Botulinum is also a fairly common bacterium that can infect victims through exposure to contaminated air or food. It can result in difficulty speaking, loss of head control and paralysis.

Clostridium perfringens is a bacterium that forms naturally in the intestines of human beings and animals. It is commonly found on raw meat and poultry, and is divided into five strains. Each of these strains can produce what is known as an ‘alpha toxin’ which causes acute pulmonary disease and can be dispersed as an aerosolized biological agent.

Ricin is a protein poison that is naturally found in castor beans. It can be inhaled, ingested, or absorbed via skin and eye exposure. Once administered, ricin prevents the victim’s cells from manufacturing essential proteins, thereby resulting in cell death. As the process continues, victims will experience symptoms ranging from excess fluid buildup in the lungs, seizures, and organ failure.

Finally, smallpox is a highly contagious virus that can be transmitted person-to-person via direct contact through droplets of saliva, or even through inanimate objects (e.g. clothing, towels). Once infected, victims can experience fluid-filled pustules and internal hemorrhaging, resulting in death.

Bio-hazard team during the 2001 Anthrax attacks on Capitol Hill.

If terrorists are able to acquire even one of these agents in sufficient quantities, the results could be devastating. The aerosolized dispersion of a biological weapon in a high-density area could result in hundreds if not thousands of deaths. Even through such a brief analysis, the potential consequences of having these agents fall into the wrong hands are clear. Nevertheless, the ability to effectively concentrate biological agents, let alone disperse them, is a complex undertaking that necessitates the use of extensive resources and scientific knowledge. For this reason, biological weapons remain an unlikely threat for all but the most sophisticated terrorist organizations.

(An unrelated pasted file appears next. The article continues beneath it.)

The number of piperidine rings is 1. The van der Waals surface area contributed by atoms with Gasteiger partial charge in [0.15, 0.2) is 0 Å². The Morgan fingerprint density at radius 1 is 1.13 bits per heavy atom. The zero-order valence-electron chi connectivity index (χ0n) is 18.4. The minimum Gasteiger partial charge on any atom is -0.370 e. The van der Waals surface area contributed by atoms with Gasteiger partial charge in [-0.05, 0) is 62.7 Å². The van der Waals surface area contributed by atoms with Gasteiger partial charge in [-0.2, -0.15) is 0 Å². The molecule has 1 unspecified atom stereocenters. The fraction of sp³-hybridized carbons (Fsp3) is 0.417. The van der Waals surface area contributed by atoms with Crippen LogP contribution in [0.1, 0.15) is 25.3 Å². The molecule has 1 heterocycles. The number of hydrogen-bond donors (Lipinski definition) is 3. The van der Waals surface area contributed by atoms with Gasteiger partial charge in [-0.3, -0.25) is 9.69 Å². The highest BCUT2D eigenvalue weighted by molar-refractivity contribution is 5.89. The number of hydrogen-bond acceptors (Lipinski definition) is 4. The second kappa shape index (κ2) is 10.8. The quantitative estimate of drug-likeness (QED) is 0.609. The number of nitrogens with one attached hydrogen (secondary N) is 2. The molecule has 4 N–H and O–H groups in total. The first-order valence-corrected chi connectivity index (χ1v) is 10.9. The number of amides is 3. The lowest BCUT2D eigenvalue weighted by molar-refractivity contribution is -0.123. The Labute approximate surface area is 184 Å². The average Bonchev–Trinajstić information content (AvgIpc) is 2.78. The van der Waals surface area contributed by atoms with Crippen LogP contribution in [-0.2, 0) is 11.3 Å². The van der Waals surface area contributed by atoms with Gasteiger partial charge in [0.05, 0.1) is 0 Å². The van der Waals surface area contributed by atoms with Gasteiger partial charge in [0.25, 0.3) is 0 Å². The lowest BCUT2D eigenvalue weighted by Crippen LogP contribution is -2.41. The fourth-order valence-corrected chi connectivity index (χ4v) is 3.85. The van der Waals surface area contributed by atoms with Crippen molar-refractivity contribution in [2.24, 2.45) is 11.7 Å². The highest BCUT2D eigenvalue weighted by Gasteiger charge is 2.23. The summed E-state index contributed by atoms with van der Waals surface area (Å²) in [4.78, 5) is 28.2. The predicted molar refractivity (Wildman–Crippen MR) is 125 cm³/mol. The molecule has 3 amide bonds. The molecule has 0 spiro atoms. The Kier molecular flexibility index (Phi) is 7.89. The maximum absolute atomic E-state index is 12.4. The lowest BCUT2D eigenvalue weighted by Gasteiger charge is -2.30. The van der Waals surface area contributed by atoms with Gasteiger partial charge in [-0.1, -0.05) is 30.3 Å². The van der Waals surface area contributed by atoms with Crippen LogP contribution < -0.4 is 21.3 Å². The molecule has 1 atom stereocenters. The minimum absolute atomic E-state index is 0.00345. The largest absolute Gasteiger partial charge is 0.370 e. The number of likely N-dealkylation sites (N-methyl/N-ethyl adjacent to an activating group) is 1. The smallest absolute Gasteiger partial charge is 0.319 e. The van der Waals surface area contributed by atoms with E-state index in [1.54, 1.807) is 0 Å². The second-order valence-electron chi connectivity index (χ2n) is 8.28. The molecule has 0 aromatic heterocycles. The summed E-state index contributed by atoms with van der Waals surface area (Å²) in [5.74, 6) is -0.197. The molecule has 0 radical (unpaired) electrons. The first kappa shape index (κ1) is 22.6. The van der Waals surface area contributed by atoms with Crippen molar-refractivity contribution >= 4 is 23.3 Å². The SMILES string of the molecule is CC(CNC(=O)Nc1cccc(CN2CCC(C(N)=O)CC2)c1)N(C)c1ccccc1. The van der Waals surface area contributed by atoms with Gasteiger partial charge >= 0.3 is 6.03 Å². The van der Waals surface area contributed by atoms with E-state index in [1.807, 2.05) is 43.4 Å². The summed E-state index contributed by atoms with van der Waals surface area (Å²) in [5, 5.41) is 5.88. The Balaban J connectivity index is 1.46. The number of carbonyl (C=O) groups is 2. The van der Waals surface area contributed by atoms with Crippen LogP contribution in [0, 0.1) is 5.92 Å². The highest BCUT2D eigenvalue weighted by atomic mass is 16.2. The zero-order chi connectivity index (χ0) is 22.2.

In Part II of this article, the threat of chemical weapons will be examined, in addition to providing an overview of how the proliferation of WMDs can be prevented.

Author

  • Steven Chadwick

    Steven Chadwick was the Program Editor for International Business and Economy and Strategic Reserve at the NATO Association of Canada. He completed his Honors Specialization in International Relations at Western University, graduating with Distinction. Throughout his undergraduate career, Steve volunteered with the student-run anti-genocide coalition “Students Taking Action Now: Darfur” (S.T.A.N.D), where he held the positions of VP Corporate Sponsorship, Vice President, and President. He has recently completed his first year of law school at Queen’s University Faculty of Law, and is interested in the fields of international trade litigation, corporate finance, and securities regulation. While at Queen’s, Steve also volunteered for Pro Bono Students Canada where he worked for the Kingston Chamber of Commerce and advised local businesses on the process of contract formation. In his spare time, Steve enjoys traveling, competitive basketball and playing guitar.

Steven Chadwick
Steven Chadwick was the Program Editor for International Business and Economy and Strategic Reserve at the NATO Association of Canada. He completed his Honors Specialization in International Relations at Western University, graduating with Distinction. Throughout his undergraduate career, Steve volunteered with the student-run anti-genocide coalition “Students Taking Action Now: Darfur” (S.T.A.N.D), where he held the positions of VP Corporate Sponsorship, Vice President, and President. He has recently completed his first year of law school at Queen’s University Faculty of Law, and is interested in the fields of international trade litigation, corporate finance, and securities regulation. While at Queen’s, Steve also volunteered for Pro Bono Students Canada where he worked for the Kingston Chamber of Commerce and advised local businesses on the process of contract formation. In his spare time, Steve enjoys traveling, competitive basketball and playing guitar.